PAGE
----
WITH Covid-19 forcing governments to do whatever it takes and jack up spending especially on job retention, wage subsidies and financial incentives, finding new sources of revenue has also become more challenging.
There is one source, however, that could readily be mobilised and that is the unclaimed money under the care of the Registrar of Unclaimed Money, Accountant-General’s Department (AGD) on the 42th floor of Menara Maybank at Jalan Tun Perak.
The accountant-general is also the Registrar of Unclaimed Money. And the Electronic Government Unclaimed Money Information System (eGUMIS) was activated in 2018 to enable the public to check for any unclaimed money.
Unclaimed money includes:
• salaries, bonuses, commissions and other payments made to employees;
• dividends and profits declared for distributions;
• insurance claims;
• matured fixed deposits; and
• credit balance from dormant savings.
In 2019 alone, there were an estimated of nearly RM9 billion of unclaimed money.
As comparison, the amount approximates the direct injection of the Penjana (Short-Term Economic Recovery Plan) at RM10 billion. It also represents a fifth of the overall cumulative injection at RM45 billion.
Even the National Contingencies Fund which under Article 11(3) of the Financial Procedure Act 1957 empowers the minister of finance to make spending advances doesn’t match up. Budget 2020 allocated only RM2 billion to the National Contingencies Fund.
In order to unlock this potential source of revenue, the Unclaimed Money Act (1965) needs to be amended and substituted by a new Bill.
This is to legally enable the Accountant-General cum Registrar of Unclaimed Money to transfer the outstanding amount to the government coffers. In addition, the lack of expiry date is also a legal obstacle that needs to be removed to facilitate the transfer.
Now it will certainly be objected that this act of expropriation could well be unconstitutional as a breach of one’s human rights and a form of “theft”.
As it is, the money to be transferred remains unclaimed and idle.
Under the Unclaimed Money Act (1965), it is under the care of the government in the person of the Registrar of Unclaimed Money, which is held in trust with the government, and not some private entity.
As such, the government is legally entitled on the basis of common law principles to use or dispose of the unclaimed money in any way that it sees fit so long as it’s not contrary to the Constitution, public policy or morality.
This is further justified by the amendment process which should not be performed in the form of a ministerial order which is law-making by the Executive under the parent Act – the Unclaimed Money Act (1965).
The amendment embodied in a new Bill would be debated in Parliament and subject to parliamentary approval.
Preferably, the Bill should refer to the forthcoming Covid-19 (Temporary Measures) Bill as the umbrella legislation to provide additional legal backup. This also means that the Unclaimed Money Act will be reset once the amount outstanding is exhausted.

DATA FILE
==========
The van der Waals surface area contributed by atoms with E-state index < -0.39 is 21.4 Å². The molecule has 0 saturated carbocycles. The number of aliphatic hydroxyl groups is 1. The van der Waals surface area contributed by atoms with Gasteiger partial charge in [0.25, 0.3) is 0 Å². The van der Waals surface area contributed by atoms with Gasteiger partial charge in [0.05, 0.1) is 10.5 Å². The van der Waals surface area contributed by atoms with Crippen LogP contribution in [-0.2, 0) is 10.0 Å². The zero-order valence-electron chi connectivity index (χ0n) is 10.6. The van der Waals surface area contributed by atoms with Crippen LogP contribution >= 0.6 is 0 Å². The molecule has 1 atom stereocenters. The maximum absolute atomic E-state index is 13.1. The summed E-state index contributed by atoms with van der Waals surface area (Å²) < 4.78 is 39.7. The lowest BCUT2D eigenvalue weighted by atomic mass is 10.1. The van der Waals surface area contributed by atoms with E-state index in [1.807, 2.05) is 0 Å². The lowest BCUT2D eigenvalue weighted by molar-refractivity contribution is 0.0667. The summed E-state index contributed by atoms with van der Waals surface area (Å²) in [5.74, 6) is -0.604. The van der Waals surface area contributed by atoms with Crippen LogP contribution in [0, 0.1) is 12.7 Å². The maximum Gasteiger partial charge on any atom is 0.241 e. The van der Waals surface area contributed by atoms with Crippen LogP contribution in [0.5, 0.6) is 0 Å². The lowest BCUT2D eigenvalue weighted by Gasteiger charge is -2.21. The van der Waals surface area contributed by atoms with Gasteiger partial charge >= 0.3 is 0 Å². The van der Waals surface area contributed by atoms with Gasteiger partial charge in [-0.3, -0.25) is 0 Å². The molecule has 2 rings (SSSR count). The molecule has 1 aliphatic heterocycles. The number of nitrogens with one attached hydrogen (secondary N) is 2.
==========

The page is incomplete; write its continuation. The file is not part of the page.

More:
And the situation therefore will revert to normalcy under the provisions of the existing Unclaimed Money Act.
Desperate or extraordinary times call for desperate or extraordinary measures. Recall that even the previous Pakatan Harapan administration resorted to the unconventional method of tapping into donations as a source of revenue in the name of the Tabung Harapan Malaysia as a means to pay off the 1MDB debt.
This was set against the backdrop of a fast ballooning national debt of RM885.9 billion in 2018, including contingent liabilities, public-private partnership lease payments and not least, the 1MDB debt.
Therefore, proposing for unclaimed money to be diverted by the government for social purposes as a “stop-gap” or emergency measure on a temporary basis, no less and naturally, is not as far-fetched a policy idea it seems.
So long as everything is done in a transparent, accountable and democratic manner, and the unclaimed money used for contributing towards stimulating the economy, it’s reasonable to argue that many members of the public would not baulk at it.
In this regard, the unclaimed money should be used to extend the applicability of the Wage Subsidy Programme in relation to targeting the SMEs.
Otherwise, the unclaimed money could be used to target households especially the B40 by providing them with vouchers as partly fulfilling the role of subsidies to be used at selected outlets for essential items including personal protective equipment such as face masks as well as sanitisers which do not come cheap.
Be that as it may, putting unclaimed money to good use on an ever so temporary basis makes a difference to government coffers because every penny counts.
Jason Loh Seong Wei is head of social, law and human rights at EMIR Research, an independent think tank focused on strategic policy recommendations based on rigorous research